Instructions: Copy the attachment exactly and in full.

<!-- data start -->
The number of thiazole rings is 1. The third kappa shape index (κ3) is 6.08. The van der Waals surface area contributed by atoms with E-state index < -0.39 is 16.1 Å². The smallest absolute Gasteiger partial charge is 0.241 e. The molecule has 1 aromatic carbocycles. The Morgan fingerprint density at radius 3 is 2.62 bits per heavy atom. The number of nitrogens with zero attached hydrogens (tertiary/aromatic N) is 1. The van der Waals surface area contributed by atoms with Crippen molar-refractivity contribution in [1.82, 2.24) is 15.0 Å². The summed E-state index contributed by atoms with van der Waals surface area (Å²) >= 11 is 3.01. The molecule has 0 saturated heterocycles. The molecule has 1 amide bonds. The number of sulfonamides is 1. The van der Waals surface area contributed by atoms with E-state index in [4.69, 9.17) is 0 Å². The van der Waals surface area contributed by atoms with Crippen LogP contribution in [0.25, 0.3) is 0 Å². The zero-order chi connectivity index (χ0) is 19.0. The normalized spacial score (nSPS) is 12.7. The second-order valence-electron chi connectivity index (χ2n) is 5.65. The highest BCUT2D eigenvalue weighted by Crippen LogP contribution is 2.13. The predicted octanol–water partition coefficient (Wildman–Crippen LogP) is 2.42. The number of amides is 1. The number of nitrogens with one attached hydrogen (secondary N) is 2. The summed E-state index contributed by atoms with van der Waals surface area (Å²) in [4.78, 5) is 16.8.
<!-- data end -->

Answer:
The number of thiazole rings is 1. The third kappa shape index (κ3) is 6.08. The van der Waals surface area contributed by atoms with E-state index < -0.39 is 16.1 Å². The smallest absolute Gasteiger partial charge is 0.241 e. The molecule has 1 aromatic carbocycles. The Morgan fingerprint density at radius 3 is 2.62 bits per heavy atom. The number of nitrogens with zero attached hydrogens (tertiary/aromatic N) is 1. The van der Waals surface area contributed by atoms with Crippen molar-refractivity contribution in [1.82, 2.24) is 15.0 Å². The summed E-state index contributed by atoms with van der Waals surface area (Å²) >= 11 is 3.01. The molecule has 0 saturated heterocycles. The molecule has 1 amide bonds. The number of sulfonamides is 1. The van der Waals surface area contributed by atoms with E-state index in [4.69, 9.17) is 0 Å². The van der Waals surface area contributed by atoms with Crippen LogP contribution in [0.25, 0.3) is 0 Å². The zero-order chi connectivity index (χ0) is 19.0. The normalized spacial score (nSPS) is 12.7. The second-order valence-electron chi connectivity index (χ2n) is 5.65. The highest BCUT2D eigenvalue weighted by Crippen LogP contribution is 2.13. The predicted octanol–water partition coefficient (Wildman–Crippen LogP) is 2.42. The number of amides is 1. The number of nitrogens with one attached hydrogen (secondary N) is 2. The summed E-state index contributed by atoms with van der Waals surface area (Å²) in [4.78, 5) is 16.8.